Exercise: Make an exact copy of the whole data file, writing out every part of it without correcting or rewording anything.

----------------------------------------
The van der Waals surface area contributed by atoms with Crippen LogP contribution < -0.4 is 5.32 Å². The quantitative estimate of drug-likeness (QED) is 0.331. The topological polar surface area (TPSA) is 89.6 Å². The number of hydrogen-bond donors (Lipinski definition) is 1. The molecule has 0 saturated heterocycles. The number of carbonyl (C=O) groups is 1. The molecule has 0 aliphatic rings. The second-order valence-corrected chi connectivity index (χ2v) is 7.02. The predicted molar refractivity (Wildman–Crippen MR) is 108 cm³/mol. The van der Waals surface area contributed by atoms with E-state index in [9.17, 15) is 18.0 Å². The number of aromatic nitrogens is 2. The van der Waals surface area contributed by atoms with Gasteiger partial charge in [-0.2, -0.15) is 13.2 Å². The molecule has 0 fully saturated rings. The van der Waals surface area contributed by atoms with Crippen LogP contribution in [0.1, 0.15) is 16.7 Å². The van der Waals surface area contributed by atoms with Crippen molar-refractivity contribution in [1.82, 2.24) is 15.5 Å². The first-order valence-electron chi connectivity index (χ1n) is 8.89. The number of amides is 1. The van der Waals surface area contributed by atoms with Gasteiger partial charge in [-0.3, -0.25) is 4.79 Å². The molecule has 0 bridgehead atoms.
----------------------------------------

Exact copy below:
The van der Waals surface area contributed by atoms with Crippen LogP contribution < -0.4 is 5.32 Å². The quantitative estimate of drug-likeness (QED) is 0.331. The topological polar surface area (TPSA) is 89.6 Å². The number of hydrogen-bond donors (Lipinski definition) is 1. The molecule has 0 saturated heterocycles. The number of carbonyl (C=O) groups is 1. The molecule has 0 aliphatic rings. The second-order valence-corrected chi connectivity index (χ2v) is 7.02. The predicted molar refractivity (Wildman–Crippen MR) is 108 cm³/mol. The van der Waals surface area contributed by atoms with E-state index in [9.17, 15) is 18.0 Å². The number of aromatic nitrogens is 2. The van der Waals surface area contributed by atoms with Gasteiger partial charge in [-0.2, -0.15) is 13.2 Å². The molecule has 0 fully saturated rings. The van der Waals surface area contributed by atoms with Crippen LogP contribution in [0.1, 0.15) is 16.7 Å². The van der Waals surface area contributed by atoms with Crippen molar-refractivity contribution in [1.82, 2.24) is 15.5 Å². The first-order valence-electron chi connectivity index (χ1n) is 8.89. The number of amides is 1. The van der Waals surface area contributed by atoms with Gasteiger partial charge in [-0.3, -0.25) is 4.79 Å². The molecule has 0 bridgehead atoms.